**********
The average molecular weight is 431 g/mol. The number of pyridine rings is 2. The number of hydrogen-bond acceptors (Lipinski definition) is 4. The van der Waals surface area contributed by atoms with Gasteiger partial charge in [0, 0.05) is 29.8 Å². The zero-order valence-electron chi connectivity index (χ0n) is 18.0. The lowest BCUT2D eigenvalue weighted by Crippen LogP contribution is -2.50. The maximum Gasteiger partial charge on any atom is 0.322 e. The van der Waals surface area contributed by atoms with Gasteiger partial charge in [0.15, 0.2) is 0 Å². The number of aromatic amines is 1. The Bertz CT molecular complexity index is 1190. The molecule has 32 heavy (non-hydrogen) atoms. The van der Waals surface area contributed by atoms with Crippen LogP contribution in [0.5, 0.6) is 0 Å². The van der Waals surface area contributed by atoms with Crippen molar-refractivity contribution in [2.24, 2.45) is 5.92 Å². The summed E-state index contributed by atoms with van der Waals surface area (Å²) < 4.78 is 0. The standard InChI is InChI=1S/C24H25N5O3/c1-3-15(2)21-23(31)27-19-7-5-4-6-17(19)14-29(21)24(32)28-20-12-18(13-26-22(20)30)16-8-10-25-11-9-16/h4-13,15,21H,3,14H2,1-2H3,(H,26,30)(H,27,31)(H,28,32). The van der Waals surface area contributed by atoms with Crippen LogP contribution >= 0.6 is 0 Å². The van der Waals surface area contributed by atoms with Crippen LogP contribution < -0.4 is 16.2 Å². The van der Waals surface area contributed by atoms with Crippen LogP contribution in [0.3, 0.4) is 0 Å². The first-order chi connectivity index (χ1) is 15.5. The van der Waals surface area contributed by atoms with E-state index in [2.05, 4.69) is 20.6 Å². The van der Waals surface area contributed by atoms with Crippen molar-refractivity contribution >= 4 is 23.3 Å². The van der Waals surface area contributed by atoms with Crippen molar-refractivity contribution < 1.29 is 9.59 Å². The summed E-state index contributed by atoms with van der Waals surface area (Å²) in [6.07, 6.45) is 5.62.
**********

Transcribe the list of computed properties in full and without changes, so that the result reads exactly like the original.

The average molecular weight is 431 g/mol. The number of pyridine rings is 2. The number of hydrogen-bond acceptors (Lipinski definition) is 4. The van der Waals surface area contributed by atoms with Gasteiger partial charge in [0, 0.05) is 29.8 Å². The zero-order valence-electron chi connectivity index (χ0n) is 18.0. The lowest BCUT2D eigenvalue weighted by Crippen LogP contribution is -2.50. The maximum Gasteiger partial charge on any atom is 0.322 e. The van der Waals surface area contributed by atoms with Gasteiger partial charge in [0.15, 0.2) is 0 Å². The number of aromatic amines is 1. The Bertz CT molecular complexity index is 1190. The molecule has 32 heavy (non-hydrogen) atoms. The van der Waals surface area contributed by atoms with Crippen LogP contribution in [0.5, 0.6) is 0 Å². The van der Waals surface area contributed by atoms with Crippen molar-refractivity contribution in [2.24, 2.45) is 5.92 Å². The summed E-state index contributed by atoms with van der Waals surface area (Å²) < 4.78 is 0. The standard InChI is InChI=1S/C24H25N5O3/c1-3-15(2)21-23(31)27-19-7-5-4-6-17(19)14-29(21)24(32)28-20-12-18(13-26-22(20)30)16-8-10-25-11-9-16/h4-13,15,21H,3,14H2,1-2H3,(H,26,30)(H,27,31)(H,28,32). The van der Waals surface area contributed by atoms with Crippen LogP contribution >= 0.6 is 0 Å². The van der Waals surface area contributed by atoms with Crippen LogP contribution < -0.4 is 16.2 Å². The van der Waals surface area contributed by atoms with Crippen LogP contribution in [0.3, 0.4) is 0 Å². The first-order chi connectivity index (χ1) is 15.5. The van der Waals surface area contributed by atoms with E-state index in [2.05, 4.69) is 20.6 Å². The van der Waals surface area contributed by atoms with Crippen molar-refractivity contribution >= 4 is 23.3 Å². The van der Waals surface area contributed by atoms with Crippen molar-refractivity contribution < 1.29 is 9.59 Å². The summed E-state index contributed by atoms with van der Waals surface area (Å²) in [6.07, 6.45) is 5.62.